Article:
Nanook of the North is a 1922 silent documentary film by Robert J. Flaherty. In the tradition of what would later be called salvage ethnography, Flaherty captured the struggles of the Inuk Nanook and his family in the Canadian Arctic. The film is considered the first feature-length documentary, though Flaherty has been criticized for staging several sequences and thereby distorting the reality of his subjects' lives. In 1989, this film was one of the first 25 films to be selected for preservation in the United States National Film Registry by the Library of Congress as being "culturally,...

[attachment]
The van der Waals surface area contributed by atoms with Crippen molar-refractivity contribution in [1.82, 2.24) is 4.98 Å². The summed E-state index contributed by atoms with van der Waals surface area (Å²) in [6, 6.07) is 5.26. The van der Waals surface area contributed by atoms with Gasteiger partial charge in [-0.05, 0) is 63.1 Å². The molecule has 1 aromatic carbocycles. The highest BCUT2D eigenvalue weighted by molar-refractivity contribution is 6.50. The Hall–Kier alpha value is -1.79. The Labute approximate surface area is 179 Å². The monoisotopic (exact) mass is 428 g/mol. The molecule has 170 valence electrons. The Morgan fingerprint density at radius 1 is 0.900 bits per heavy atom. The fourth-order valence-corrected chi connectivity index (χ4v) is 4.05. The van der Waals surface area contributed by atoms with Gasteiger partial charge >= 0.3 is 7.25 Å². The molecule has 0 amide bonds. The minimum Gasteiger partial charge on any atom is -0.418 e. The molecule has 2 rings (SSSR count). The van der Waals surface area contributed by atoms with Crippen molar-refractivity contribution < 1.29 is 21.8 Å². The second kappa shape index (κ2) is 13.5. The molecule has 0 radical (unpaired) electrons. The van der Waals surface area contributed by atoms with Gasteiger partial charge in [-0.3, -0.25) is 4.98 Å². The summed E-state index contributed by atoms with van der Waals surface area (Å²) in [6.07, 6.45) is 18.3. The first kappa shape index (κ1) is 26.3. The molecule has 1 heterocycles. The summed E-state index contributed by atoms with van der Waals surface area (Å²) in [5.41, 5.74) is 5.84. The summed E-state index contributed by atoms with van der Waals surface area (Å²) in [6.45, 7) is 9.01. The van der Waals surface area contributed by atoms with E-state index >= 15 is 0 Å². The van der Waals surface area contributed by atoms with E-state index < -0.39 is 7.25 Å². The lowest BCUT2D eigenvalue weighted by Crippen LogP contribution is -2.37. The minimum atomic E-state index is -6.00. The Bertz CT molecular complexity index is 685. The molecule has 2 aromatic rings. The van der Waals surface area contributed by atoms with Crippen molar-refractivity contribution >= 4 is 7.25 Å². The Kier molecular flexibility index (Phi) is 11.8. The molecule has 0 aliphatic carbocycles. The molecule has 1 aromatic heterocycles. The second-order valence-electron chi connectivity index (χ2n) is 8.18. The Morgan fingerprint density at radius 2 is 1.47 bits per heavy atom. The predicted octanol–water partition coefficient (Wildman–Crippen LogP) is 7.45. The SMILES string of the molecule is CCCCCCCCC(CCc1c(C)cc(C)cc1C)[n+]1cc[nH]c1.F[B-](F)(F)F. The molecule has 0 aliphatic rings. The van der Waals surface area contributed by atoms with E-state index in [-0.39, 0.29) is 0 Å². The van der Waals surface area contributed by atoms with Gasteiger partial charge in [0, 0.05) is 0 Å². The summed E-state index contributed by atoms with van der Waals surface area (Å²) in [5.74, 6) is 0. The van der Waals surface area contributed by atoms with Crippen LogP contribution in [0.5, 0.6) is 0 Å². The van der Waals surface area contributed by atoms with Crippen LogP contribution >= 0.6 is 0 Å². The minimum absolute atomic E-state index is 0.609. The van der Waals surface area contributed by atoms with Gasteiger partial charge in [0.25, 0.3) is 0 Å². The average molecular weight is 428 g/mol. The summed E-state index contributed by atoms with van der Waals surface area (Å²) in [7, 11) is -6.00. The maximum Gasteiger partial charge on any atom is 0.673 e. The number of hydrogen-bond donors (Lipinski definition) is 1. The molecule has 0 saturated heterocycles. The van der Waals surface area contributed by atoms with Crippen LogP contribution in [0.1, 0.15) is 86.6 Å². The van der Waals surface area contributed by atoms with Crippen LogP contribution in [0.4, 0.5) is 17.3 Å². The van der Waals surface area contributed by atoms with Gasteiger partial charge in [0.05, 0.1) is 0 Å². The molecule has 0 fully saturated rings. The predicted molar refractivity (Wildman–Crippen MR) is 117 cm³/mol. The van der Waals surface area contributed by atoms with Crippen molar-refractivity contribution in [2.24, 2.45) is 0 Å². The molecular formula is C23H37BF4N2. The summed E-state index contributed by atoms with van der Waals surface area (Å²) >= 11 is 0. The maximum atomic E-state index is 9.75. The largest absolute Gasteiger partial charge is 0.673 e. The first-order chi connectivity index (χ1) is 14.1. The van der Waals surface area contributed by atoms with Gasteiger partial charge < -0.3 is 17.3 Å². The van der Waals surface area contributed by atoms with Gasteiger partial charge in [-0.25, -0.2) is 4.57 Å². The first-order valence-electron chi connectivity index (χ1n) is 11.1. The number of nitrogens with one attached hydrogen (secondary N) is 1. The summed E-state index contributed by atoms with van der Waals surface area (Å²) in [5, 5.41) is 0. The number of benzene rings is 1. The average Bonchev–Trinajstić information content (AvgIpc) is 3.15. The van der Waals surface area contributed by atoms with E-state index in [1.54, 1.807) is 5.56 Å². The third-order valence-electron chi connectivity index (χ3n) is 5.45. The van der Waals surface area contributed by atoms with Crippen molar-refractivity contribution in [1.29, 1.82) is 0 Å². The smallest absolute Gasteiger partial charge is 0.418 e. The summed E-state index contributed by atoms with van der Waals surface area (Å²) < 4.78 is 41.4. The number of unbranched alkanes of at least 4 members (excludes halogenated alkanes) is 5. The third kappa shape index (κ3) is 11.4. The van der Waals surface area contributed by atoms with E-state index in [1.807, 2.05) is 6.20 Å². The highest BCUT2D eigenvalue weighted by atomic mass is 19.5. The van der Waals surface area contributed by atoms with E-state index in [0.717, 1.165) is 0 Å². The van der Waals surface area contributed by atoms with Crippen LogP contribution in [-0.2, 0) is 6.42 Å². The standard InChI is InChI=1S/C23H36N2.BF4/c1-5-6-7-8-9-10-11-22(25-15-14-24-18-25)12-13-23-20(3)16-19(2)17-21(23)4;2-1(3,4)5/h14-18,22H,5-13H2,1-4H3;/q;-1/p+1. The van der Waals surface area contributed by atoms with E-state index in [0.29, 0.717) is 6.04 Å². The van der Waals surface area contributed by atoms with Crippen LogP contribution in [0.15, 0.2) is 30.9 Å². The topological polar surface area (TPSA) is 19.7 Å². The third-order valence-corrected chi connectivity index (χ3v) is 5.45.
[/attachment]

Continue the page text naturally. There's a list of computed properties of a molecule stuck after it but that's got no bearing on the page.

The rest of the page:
|Directed by:||Robert J. Flaherty|
|Producer:||Robert J. Flaherty|
|Music by:||Stanley Silverman|
|Cinematography:||Robert J. Flaherty|
|Screenplay by:||Robert J. Flaherty|